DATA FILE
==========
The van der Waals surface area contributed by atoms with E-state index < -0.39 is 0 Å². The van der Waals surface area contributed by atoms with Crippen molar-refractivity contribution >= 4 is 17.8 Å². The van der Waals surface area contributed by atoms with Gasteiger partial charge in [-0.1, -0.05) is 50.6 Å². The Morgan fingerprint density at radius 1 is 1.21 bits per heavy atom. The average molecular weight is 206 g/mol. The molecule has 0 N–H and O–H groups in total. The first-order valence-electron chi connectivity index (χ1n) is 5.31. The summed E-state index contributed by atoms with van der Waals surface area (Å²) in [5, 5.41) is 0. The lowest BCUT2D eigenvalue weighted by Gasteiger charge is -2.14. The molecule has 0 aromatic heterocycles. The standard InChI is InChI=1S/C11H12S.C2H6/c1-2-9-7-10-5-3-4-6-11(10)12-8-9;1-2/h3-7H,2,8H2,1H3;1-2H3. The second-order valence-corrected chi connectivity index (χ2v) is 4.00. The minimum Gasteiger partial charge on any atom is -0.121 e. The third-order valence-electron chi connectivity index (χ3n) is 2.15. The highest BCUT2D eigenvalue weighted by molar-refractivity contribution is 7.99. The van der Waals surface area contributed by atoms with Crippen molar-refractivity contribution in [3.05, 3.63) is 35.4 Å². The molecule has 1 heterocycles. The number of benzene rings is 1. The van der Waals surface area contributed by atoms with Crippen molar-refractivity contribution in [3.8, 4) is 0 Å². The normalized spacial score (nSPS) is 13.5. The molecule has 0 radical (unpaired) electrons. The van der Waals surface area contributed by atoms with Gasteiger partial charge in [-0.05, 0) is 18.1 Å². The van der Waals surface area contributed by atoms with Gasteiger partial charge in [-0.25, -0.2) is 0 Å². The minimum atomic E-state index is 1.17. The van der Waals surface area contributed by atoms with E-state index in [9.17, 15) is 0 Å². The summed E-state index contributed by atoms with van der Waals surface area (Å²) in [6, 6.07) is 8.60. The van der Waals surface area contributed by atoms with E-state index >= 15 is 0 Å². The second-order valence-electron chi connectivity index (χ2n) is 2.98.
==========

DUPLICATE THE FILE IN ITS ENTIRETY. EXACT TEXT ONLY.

The van der Waals surface area contributed by atoms with E-state index < -0.39 is 0 Å². The van der Waals surface area contributed by atoms with Crippen molar-refractivity contribution >= 4 is 17.8 Å². The van der Waals surface area contributed by atoms with Gasteiger partial charge in [-0.1, -0.05) is 50.6 Å². The Morgan fingerprint density at radius 1 is 1.21 bits per heavy atom. The average molecular weight is 206 g/mol. The molecule has 0 N–H and O–H groups in total. The first-order valence-electron chi connectivity index (χ1n) is 5.31. The summed E-state index contributed by atoms with van der Waals surface area (Å²) in [5, 5.41) is 0. The lowest BCUT2D eigenvalue weighted by Gasteiger charge is -2.14. The molecule has 0 aromatic heterocycles. The standard InChI is InChI=1S/C11H12S.C2H6/c1-2-9-7-10-5-3-4-6-11(10)12-8-9;1-2/h3-7H,2,8H2,1H3;1-2H3. The second-order valence-corrected chi connectivity index (χ2v) is 4.00. The minimum Gasteiger partial charge on any atom is -0.121 e. The third-order valence-electron chi connectivity index (χ3n) is 2.15. The highest BCUT2D eigenvalue weighted by molar-refractivity contribution is 7.99. The van der Waals surface area contributed by atoms with Crippen molar-refractivity contribution in [3.05, 3.63) is 35.4 Å². The molecule has 1 heterocycles. The number of benzene rings is 1. The van der Waals surface area contributed by atoms with Crippen molar-refractivity contribution in [3.8, 4) is 0 Å². The normalized spacial score (nSPS) is 13.5. The molecule has 0 radical (unpaired) electrons. The van der Waals surface area contributed by atoms with Gasteiger partial charge in [-0.05, 0) is 18.1 Å². The van der Waals surface area contributed by atoms with Gasteiger partial charge in [-0.25, -0.2) is 0 Å². The minimum atomic E-state index is 1.17. The van der Waals surface area contributed by atoms with E-state index in [9.17, 15) is 0 Å². The summed E-state index contributed by atoms with van der Waals surface area (Å²) in [6, 6.07) is 8.60. The van der Waals surface area contributed by atoms with E-state index >= 15 is 0 Å². The second-order valence-electron chi connectivity index (χ2n) is 2.98.